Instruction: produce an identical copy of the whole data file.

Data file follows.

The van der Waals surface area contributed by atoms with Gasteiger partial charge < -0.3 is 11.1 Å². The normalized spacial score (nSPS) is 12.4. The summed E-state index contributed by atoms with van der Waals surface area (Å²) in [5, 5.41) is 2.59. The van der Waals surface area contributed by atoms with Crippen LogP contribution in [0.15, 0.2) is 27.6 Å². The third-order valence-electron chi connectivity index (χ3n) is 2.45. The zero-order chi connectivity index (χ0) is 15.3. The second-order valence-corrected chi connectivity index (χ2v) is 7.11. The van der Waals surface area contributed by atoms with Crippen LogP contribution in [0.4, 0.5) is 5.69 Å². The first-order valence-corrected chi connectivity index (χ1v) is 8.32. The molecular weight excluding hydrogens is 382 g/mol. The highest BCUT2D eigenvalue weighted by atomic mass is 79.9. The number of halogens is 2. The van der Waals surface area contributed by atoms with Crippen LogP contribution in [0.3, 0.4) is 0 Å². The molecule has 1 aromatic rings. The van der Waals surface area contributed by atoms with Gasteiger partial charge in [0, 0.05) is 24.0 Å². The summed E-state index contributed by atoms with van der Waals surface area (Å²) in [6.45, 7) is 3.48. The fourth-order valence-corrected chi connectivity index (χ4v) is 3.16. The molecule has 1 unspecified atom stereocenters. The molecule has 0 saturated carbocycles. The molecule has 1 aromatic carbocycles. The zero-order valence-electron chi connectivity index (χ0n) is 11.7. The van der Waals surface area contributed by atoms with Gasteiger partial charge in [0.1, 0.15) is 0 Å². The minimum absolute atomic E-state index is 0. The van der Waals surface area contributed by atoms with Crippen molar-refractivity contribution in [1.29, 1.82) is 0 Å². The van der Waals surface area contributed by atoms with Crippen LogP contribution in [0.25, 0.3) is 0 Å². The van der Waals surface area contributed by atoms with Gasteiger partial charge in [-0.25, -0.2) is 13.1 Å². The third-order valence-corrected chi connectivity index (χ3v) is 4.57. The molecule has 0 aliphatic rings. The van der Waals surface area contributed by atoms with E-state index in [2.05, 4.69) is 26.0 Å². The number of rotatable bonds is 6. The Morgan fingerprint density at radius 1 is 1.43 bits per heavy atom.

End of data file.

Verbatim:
The van der Waals surface area contributed by atoms with Gasteiger partial charge < -0.3 is 11.1 Å². The normalized spacial score (nSPS) is 12.4. The summed E-state index contributed by atoms with van der Waals surface area (Å²) in [5, 5.41) is 2.59. The van der Waals surface area contributed by atoms with Crippen LogP contribution in [0.15, 0.2) is 27.6 Å². The third-order valence-electron chi connectivity index (χ3n) is 2.45. The zero-order chi connectivity index (χ0) is 15.3. The second-order valence-corrected chi connectivity index (χ2v) is 7.11. The van der Waals surface area contributed by atoms with Crippen LogP contribution in [0.4, 0.5) is 5.69 Å². The first-order valence-corrected chi connectivity index (χ1v) is 8.32. The molecular weight excluding hydrogens is 382 g/mol. The highest BCUT2D eigenvalue weighted by atomic mass is 79.9. The number of halogens is 2. The van der Waals surface area contributed by atoms with Crippen LogP contribution in [0.3, 0.4) is 0 Å². The molecule has 1 aromatic rings. The van der Waals surface area contributed by atoms with Gasteiger partial charge in [0, 0.05) is 24.0 Å². The summed E-state index contributed by atoms with van der Waals surface area (Å²) in [6.45, 7) is 3.48. The fourth-order valence-corrected chi connectivity index (χ4v) is 3.16. The molecule has 1 unspecified atom stereocenters. The molecule has 0 saturated carbocycles. The molecule has 1 aromatic carbocycles. The zero-order valence-electron chi connectivity index (χ0n) is 11.7. The van der Waals surface area contributed by atoms with Gasteiger partial charge in [0.1, 0.15) is 0 Å². The minimum absolute atomic E-state index is 0. The van der Waals surface area contributed by atoms with Crippen molar-refractivity contribution in [1.29, 1.82) is 0 Å². The van der Waals surface area contributed by atoms with Crippen LogP contribution in [0.25, 0.3) is 0 Å². The van der Waals surface area contributed by atoms with Gasteiger partial charge in [-0.25, -0.2) is 13.1 Å². The third-order valence-corrected chi connectivity index (χ3v) is 4.57. The molecule has 0 aliphatic rings. The van der Waals surface area contributed by atoms with E-state index in [2.05, 4.69) is 26.0 Å². The number of rotatable bonds is 6. The Morgan fingerprint density at radius 1 is 1.43 bits per heavy atom.